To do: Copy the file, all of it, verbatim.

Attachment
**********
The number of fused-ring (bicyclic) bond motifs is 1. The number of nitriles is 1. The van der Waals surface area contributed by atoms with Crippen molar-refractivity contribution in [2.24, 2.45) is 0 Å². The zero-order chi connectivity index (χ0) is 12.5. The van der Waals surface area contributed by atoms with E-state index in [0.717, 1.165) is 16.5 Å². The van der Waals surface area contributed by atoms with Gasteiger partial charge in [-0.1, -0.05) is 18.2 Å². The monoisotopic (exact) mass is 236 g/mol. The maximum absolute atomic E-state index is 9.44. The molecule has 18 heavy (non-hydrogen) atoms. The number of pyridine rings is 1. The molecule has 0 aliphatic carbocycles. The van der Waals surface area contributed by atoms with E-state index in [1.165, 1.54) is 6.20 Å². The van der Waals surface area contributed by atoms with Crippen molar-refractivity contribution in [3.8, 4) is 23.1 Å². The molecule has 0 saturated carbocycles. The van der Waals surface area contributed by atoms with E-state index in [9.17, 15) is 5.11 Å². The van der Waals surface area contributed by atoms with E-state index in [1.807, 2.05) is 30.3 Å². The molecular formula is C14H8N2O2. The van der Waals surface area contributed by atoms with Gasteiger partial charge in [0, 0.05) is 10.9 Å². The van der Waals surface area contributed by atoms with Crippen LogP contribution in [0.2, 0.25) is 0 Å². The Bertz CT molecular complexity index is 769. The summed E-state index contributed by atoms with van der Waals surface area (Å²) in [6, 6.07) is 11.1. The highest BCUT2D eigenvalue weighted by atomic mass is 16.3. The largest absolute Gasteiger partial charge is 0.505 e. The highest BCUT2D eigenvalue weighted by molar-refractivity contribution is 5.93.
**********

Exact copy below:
The number of fused-ring (bicyclic) bond motifs is 1. The number of nitriles is 1. The van der Waals surface area contributed by atoms with Crippen molar-refractivity contribution in [2.24, 2.45) is 0 Å². The zero-order chi connectivity index (χ0) is 12.5. The van der Waals surface area contributed by atoms with E-state index in [0.717, 1.165) is 16.5 Å². The van der Waals surface area contributed by atoms with Gasteiger partial charge in [-0.1, -0.05) is 18.2 Å². The monoisotopic (exact) mass is 236 g/mol. The maximum absolute atomic E-state index is 9.44. The molecule has 18 heavy (non-hydrogen) atoms. The number of pyridine rings is 1. The molecule has 0 aliphatic carbocycles. The van der Waals surface area contributed by atoms with E-state index in [1.165, 1.54) is 6.20 Å². The van der Waals surface area contributed by atoms with Crippen molar-refractivity contribution in [3.8, 4) is 23.1 Å². The molecule has 0 saturated carbocycles. The van der Waals surface area contributed by atoms with E-state index in [9.17, 15) is 5.11 Å². The van der Waals surface area contributed by atoms with E-state index in [1.807, 2.05) is 30.3 Å². The molecular formula is C14H8N2O2. The van der Waals surface area contributed by atoms with Gasteiger partial charge in [0, 0.05) is 10.9 Å². The van der Waals surface area contributed by atoms with Crippen LogP contribution in [0.2, 0.25) is 0 Å². The Bertz CT molecular complexity index is 769. The summed E-state index contributed by atoms with van der Waals surface area (Å²) in [6, 6.07) is 11.1. The highest BCUT2D eigenvalue weighted by atomic mass is 16.3. The largest absolute Gasteiger partial charge is 0.505 e. The highest BCUT2D eigenvalue weighted by molar-refractivity contribution is 5.93.